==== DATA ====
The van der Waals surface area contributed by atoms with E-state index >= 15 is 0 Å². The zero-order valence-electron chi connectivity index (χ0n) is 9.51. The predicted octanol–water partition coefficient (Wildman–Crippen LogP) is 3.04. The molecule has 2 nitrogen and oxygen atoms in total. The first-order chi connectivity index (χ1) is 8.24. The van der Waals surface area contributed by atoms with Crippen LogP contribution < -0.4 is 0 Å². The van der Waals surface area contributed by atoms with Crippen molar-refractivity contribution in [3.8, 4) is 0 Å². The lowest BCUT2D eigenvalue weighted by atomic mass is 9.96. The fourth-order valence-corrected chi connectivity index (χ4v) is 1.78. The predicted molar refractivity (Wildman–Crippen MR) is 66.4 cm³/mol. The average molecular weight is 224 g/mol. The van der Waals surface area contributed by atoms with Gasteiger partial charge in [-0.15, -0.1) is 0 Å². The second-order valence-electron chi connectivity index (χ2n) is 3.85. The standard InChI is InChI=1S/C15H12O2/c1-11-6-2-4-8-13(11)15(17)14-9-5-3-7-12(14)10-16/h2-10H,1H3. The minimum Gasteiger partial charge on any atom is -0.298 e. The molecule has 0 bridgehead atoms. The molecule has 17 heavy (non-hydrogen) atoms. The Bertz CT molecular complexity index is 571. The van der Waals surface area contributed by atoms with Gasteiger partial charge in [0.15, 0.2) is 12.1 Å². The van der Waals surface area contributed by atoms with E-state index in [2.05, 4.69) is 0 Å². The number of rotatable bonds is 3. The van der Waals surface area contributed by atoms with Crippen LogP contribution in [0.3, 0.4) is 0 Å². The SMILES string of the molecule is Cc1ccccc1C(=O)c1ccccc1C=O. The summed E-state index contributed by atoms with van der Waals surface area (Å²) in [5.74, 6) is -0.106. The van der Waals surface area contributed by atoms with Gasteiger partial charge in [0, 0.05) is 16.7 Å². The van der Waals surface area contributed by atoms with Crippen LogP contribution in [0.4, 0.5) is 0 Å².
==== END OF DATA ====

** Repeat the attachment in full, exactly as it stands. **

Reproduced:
The van der Waals surface area contributed by atoms with E-state index >= 15 is 0 Å². The zero-order valence-electron chi connectivity index (χ0n) is 9.51. The predicted octanol–water partition coefficient (Wildman–Crippen LogP) is 3.04. The molecule has 2 nitrogen and oxygen atoms in total. The first-order chi connectivity index (χ1) is 8.24. The van der Waals surface area contributed by atoms with Crippen LogP contribution < -0.4 is 0 Å². The van der Waals surface area contributed by atoms with Crippen molar-refractivity contribution in [3.8, 4) is 0 Å². The lowest BCUT2D eigenvalue weighted by atomic mass is 9.96. The fourth-order valence-corrected chi connectivity index (χ4v) is 1.78. The predicted molar refractivity (Wildman–Crippen MR) is 66.4 cm³/mol. The average molecular weight is 224 g/mol. The van der Waals surface area contributed by atoms with Gasteiger partial charge in [-0.15, -0.1) is 0 Å². The second-order valence-electron chi connectivity index (χ2n) is 3.85. The standard InChI is InChI=1S/C15H12O2/c1-11-6-2-4-8-13(11)15(17)14-9-5-3-7-12(14)10-16/h2-10H,1H3. The minimum Gasteiger partial charge on any atom is -0.298 e. The molecule has 0 bridgehead atoms. The molecule has 17 heavy (non-hydrogen) atoms. The Bertz CT molecular complexity index is 571. The van der Waals surface area contributed by atoms with Gasteiger partial charge in [0.15, 0.2) is 12.1 Å². The van der Waals surface area contributed by atoms with E-state index in [2.05, 4.69) is 0 Å². The number of rotatable bonds is 3. The van der Waals surface area contributed by atoms with Crippen LogP contribution in [0.3, 0.4) is 0 Å². The SMILES string of the molecule is Cc1ccccc1C(=O)c1ccccc1C=O. The summed E-state index contributed by atoms with van der Waals surface area (Å²) in [5.74, 6) is -0.106. The van der Waals surface area contributed by atoms with Gasteiger partial charge in [0, 0.05) is 16.7 Å². The van der Waals surface area contributed by atoms with Crippen LogP contribution in [0.4, 0.5) is 0 Å².